Welcome to Spotted, a weekly roundup of ephemera from the world of contemporary ceramics and contemporary ceramic art. Don’t let the word “ephemera” fool you, these works are no lesser for their inclusion here. In fact, if Spotted has a theme it’s of the diverse richness of contemporary ceramic art!
A Contemporary Ceramics Bowl for Dogfood
Do your dogs eat better than most people? Maybe you’d be interested in these sleek designer dogfood bowls by Finnish company KIND. The colors— Midnight, Feather, Mist and Blossom (matte black, white, gray blue and pink, respectively)— are all inspired by nature and will look beautiful when filled with Z-grade Alpo meat. Though, if you’re fronting 32 Euros ($34 USD) on a designer dogfood bowl, maybe you’re more choosey about what your pooch consumes.
Richard Notkin’s Hill Jar Series at Zolla/Lieberman Gallery, Chicago
From the gallery:
Notkin states “The glazed reliefs on the cylinder walls and sculptural imagery of the lids of the Hill Jars provide the perfect format for my continuing explorations into the human condition, and my ongoing protests aimed squarely at the utter insanity of war. While I utilize the beauty of the execution in the objects I create to lure the viewer in, the imagery which the viewer encounters is purposely challenging – and occasionally disturbing. Much like my “Yixing Teapot Series” (inspired by the unglazed stoneware teapots of Yixing, China, circa 1500 AD to the present), my intent is to not merely copy these classical works, but to transform the imagery within their aesthetic parameters to reflect our contemporary culture and, in particular, my concerns regarding the many dire threats the human species faces at the beginning of the 21st century. I am in awe of the power of art to have a profound impact on humankind’s perceptions, as evidenced by Picasso’s masterpiece, “Guernica”, and Goya’s “Disasters of War” suite of etchings, art works for which I have the highest respect. Similarly, I feel it is of utmost importance that my work has an impact on viewers today, and, hopefully, into our unknown and precarious future.”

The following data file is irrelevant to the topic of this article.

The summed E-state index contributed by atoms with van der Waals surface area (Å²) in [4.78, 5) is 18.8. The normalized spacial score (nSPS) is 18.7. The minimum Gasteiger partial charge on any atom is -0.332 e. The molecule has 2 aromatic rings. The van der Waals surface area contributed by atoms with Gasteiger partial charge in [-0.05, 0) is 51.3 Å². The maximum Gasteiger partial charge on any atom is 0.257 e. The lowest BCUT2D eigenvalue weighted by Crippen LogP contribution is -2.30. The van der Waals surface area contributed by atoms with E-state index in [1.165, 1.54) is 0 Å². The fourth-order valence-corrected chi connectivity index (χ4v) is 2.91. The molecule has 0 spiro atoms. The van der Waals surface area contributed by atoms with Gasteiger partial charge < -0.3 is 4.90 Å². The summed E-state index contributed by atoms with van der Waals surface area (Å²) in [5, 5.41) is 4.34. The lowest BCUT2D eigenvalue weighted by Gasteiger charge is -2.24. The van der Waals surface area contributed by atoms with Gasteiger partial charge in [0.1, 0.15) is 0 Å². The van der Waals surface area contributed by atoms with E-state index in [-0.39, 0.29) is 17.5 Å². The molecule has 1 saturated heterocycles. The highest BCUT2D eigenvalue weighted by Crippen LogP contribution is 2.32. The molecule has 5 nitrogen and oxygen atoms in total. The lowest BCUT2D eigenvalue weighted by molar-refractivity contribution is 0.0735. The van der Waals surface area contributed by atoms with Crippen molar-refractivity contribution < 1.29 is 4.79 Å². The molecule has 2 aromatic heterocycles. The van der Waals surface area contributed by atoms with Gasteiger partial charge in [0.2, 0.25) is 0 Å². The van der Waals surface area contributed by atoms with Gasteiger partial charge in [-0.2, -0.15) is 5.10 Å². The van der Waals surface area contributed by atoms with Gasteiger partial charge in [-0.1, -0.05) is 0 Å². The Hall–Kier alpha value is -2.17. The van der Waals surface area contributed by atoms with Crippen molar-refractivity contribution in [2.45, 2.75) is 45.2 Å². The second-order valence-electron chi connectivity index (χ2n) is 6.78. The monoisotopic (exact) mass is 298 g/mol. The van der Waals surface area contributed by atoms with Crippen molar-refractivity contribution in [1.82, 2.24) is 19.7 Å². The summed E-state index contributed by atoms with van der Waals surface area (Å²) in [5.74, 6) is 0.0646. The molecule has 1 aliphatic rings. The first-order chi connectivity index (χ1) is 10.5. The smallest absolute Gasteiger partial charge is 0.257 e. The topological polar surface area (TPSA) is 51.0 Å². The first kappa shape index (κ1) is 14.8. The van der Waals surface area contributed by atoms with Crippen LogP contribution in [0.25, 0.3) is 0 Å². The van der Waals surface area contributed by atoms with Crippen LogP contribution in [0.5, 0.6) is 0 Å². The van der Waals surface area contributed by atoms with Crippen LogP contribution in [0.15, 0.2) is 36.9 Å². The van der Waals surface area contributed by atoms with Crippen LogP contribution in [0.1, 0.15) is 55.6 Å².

Pots that Let Plants Ask for a Drink of Water
Plants aren’t like most pets; they won’t bother you within seconds of their food running empty and that puts them at a disadvantage. Dutch Studio Lorier recently succeeded in their Kickstarter goal of creating a flowerpot that both waters a plant gradually and causes the plant to tip backward at an angle when the water must be refilled. Balance has been restored to houseplants. The cork is an adorable addition to the piece.
Spotted on Instagram: Vases by Olivier Van Herpt
Dutch Ceramist/Techboy Olivier Van Herpt is always pushing the boundaries of what’s possible with clay and 3D printing. We offer this from his Instagram account as we continue to keep tabs on the development of this emerging approach to clay. Van Herpt is certainly one of the best.
Do you love or loathe these works of contemporary ceramics and contemporary ceramic art? Let us know in the comments.